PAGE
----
However, a few hours earlier while addressing the ANC Mpumalanga provincial congress the president was joking in a speech to the delegates saying that they must not listen to his critics on television because it is “all blah blah blah’!
David van Rooyen’s appointment will surely go down as the shortest cabinet appointment in history – four days.
I can imagine how President Zuma must have handled the situation on Sunday evening when he had to speak to both van Rooyen and Gordhan. The conversation probably went something like this:
Zuma: Heh heh heh Comrade Des, these neoliberals with their white monopolistic capital heh heh heh have put pressure on me so I am going to promote you to Cogta and demote Pravin Gordhan to Finance. Heh heh heh I don’t know how to stop my laughter. Is it hurting?
Van Rooyen: Thank you Comrade President, thank you anything you say Comrade. As a loyal ANC cadre I will accept any deployment with a good salary.
Zuma: Heh heh heh Comrade Pravin, these white neoliberals with their monopolistic capital heh heh heh have put pressure on me so I am going to promote you back to the Minister of Finance because I need a loyal trusted cadre like you to save our glorious movement. Heh heh heh I don’t know how to stop my laughter. Is it hurting?
Gordhan: Yes Comrade President but you must realise that I cannot agree to all your expenditure and I will not take orders from your girlfriends.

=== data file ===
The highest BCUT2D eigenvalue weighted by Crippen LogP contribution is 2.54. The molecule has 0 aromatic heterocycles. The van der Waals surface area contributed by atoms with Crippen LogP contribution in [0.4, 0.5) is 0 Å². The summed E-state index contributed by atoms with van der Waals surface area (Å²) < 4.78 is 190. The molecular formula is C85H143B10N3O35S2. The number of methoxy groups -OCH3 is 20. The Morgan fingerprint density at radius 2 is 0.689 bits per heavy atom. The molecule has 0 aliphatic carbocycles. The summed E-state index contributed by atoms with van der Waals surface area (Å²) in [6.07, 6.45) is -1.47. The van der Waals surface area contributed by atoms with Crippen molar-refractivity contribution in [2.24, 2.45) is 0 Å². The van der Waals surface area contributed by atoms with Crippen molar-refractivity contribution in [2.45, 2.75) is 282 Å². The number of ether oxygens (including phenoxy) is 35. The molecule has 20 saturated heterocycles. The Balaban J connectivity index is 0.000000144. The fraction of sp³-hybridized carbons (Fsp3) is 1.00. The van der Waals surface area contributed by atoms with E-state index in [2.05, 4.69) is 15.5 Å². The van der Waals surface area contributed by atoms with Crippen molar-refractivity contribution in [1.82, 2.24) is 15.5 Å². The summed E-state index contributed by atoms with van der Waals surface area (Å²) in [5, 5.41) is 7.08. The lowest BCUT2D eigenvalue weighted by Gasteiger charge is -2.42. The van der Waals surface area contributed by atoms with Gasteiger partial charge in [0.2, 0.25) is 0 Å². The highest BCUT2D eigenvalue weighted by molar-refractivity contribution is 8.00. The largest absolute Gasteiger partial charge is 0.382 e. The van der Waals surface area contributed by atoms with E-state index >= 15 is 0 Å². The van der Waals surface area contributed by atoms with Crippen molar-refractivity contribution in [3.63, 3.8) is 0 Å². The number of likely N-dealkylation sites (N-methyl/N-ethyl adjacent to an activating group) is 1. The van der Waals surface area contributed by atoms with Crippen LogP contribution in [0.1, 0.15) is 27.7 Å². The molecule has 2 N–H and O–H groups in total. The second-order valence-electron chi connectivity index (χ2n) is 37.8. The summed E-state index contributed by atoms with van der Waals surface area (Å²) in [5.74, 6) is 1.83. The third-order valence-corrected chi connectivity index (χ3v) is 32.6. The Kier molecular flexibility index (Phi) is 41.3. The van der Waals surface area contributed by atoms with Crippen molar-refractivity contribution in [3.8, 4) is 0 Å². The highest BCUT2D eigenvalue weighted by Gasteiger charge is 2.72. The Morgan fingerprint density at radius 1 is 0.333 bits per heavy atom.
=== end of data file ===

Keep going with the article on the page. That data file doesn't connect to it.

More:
Zuma: Heh heh heh yes comrade but just save my career I need a few more years to finish Nkandla and to arrange some more tenders for my family and the Guptas. Heh heh heh I don’t know how to stop my laughter. I will always laugh.
Monday saw Gordhan addressing the media at 13:00 to try and reassure South Africa and the world that the country’s finances were on an even keel once more – but will this be enough – I doubt it.
Gordhan made the following points:
- Our currency fell, the stock market dropped by 2.94 per cent and bond yields shot up by over 150 basis points. Our government is acutely aware of the financial impact this had on those who are invested in this economy;
- We will stay the course of sound fiscal management. Our expenditure ceiling is sacrosanct. We can have extra expenditure only if we raise extra revenue. We will unreservedly continue our fiscal consolidation process and we will stabilise our debt in the medium term;
- I want to be very clear: we will not cut pro-poor programmes, growth inducing programmes and investment. Instead we will seek to increase investment in the 2017 Budget.
- We are going to redouble our efforts to ensure efficiency of expenditure across the public service. New measures are being put in place to contribute to reducing corruption and enhancing transparency and these will be complemented by stern enforcement